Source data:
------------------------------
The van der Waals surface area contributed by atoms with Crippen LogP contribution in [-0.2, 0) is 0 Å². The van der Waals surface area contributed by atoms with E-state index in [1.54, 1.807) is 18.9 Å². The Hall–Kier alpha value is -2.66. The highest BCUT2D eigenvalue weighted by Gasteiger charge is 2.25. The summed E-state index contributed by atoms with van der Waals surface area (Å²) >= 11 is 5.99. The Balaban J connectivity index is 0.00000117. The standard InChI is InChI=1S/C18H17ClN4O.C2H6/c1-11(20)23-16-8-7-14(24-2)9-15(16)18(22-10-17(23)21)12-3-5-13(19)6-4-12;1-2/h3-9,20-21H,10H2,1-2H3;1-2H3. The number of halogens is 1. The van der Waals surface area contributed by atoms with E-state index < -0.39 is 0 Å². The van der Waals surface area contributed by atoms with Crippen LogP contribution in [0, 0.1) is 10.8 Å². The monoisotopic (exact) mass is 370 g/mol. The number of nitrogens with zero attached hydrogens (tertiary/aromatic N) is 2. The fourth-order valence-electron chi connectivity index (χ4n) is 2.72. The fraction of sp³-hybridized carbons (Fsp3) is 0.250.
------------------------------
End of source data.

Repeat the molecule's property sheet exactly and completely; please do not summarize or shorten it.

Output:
The van der Waals surface area contributed by atoms with Crippen LogP contribution in [-0.2, 0) is 0 Å². The van der Waals surface area contributed by atoms with E-state index in [1.54, 1.807) is 18.9 Å². The Hall–Kier alpha value is -2.66. The highest BCUT2D eigenvalue weighted by Gasteiger charge is 2.25. The summed E-state index contributed by atoms with van der Waals surface area (Å²) >= 11 is 5.99. The Balaban J connectivity index is 0.00000117. The standard InChI is InChI=1S/C18H17ClN4O.C2H6/c1-11(20)23-16-8-7-14(24-2)9-15(16)18(22-10-17(23)21)12-3-5-13(19)6-4-12;1-2/h3-9,20-21H,10H2,1-2H3;1-2H3. The number of halogens is 1. The van der Waals surface area contributed by atoms with E-state index < -0.39 is 0 Å². The van der Waals surface area contributed by atoms with Crippen LogP contribution in [0, 0.1) is 10.8 Å². The monoisotopic (exact) mass is 370 g/mol. The number of nitrogens with zero attached hydrogens (tertiary/aromatic N) is 2. The fourth-order valence-electron chi connectivity index (χ4n) is 2.72. The fraction of sp³-hybridized carbons (Fsp3) is 0.250.